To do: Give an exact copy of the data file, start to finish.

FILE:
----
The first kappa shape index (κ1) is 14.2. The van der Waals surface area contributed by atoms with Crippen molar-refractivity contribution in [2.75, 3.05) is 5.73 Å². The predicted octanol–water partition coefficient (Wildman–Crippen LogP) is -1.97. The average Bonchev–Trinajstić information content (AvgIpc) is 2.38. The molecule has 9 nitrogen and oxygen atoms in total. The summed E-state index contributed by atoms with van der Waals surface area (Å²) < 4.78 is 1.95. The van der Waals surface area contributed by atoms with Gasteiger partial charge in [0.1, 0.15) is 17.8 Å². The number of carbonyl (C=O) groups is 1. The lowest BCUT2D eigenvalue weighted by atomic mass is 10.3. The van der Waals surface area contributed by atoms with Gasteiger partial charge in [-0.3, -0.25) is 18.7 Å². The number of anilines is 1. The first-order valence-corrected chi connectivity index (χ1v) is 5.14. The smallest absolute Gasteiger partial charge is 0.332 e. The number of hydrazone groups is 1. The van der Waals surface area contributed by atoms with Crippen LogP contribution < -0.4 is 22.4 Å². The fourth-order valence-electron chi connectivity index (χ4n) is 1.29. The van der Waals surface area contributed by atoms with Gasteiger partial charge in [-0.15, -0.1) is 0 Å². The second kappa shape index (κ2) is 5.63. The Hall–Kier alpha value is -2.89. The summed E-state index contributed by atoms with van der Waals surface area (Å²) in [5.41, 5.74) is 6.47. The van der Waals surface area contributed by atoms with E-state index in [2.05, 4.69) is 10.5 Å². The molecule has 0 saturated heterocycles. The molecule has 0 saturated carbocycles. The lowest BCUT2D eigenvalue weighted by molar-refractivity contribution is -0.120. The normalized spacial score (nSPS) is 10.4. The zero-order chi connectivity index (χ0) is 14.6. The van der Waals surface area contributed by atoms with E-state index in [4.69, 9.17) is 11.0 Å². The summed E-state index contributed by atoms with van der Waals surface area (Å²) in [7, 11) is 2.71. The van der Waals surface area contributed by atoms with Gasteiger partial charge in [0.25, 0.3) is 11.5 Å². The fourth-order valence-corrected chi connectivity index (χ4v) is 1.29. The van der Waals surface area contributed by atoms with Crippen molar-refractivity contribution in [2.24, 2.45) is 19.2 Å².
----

The first kappa shape index (κ1) is 14.2. The van der Waals surface area contributed by atoms with Crippen molar-refractivity contribution in [2.75, 3.05) is 5.73 Å². The predicted octanol–water partition coefficient (Wildman–Crippen LogP) is -1.97. The average Bonchev–Trinajstić information content (AvgIpc) is 2.38. The molecule has 9 nitrogen and oxygen atoms in total. The summed E-state index contributed by atoms with van der Waals surface area (Å²) < 4.78 is 1.95. The van der Waals surface area contributed by atoms with Gasteiger partial charge in [0.1, 0.15) is 17.8 Å². The number of carbonyl (C=O) groups is 1. The lowest BCUT2D eigenvalue weighted by atomic mass is 10.3. The van der Waals surface area contributed by atoms with Gasteiger partial charge in [-0.3, -0.25) is 18.7 Å². The number of anilines is 1. The first-order valence-corrected chi connectivity index (χ1v) is 5.14. The smallest absolute Gasteiger partial charge is 0.332 e. The number of hydrazone groups is 1. The van der Waals surface area contributed by atoms with Crippen LogP contribution < -0.4 is 22.4 Å². The fourth-order valence-electron chi connectivity index (χ4n) is 1.29. The van der Waals surface area contributed by atoms with Gasteiger partial charge in [-0.15, -0.1) is 0 Å². The second kappa shape index (κ2) is 5.63. The Hall–Kier alpha value is -2.89. The summed E-state index contributed by atoms with van der Waals surface area (Å²) in [5.41, 5.74) is 6.47. The van der Waals surface area contributed by atoms with E-state index in [2.05, 4.69) is 10.5 Å². The molecule has 0 saturated heterocycles. The molecule has 0 saturated carbocycles. The lowest BCUT2D eigenvalue weighted by molar-refractivity contribution is -0.120. The normalized spacial score (nSPS) is 10.4. The zero-order chi connectivity index (χ0) is 14.6. The van der Waals surface area contributed by atoms with E-state index in [4.69, 9.17) is 11.0 Å². The summed E-state index contributed by atoms with van der Waals surface area (Å²) in [7, 11) is 2.71. The van der Waals surface area contributed by atoms with Gasteiger partial charge in [0.25, 0.3) is 11.5 Å². The fourth-order valence-corrected chi connectivity index (χ4v) is 1.29. The van der Waals surface area contributed by atoms with Crippen molar-refractivity contribution in [2.24, 2.45) is 19.2 Å².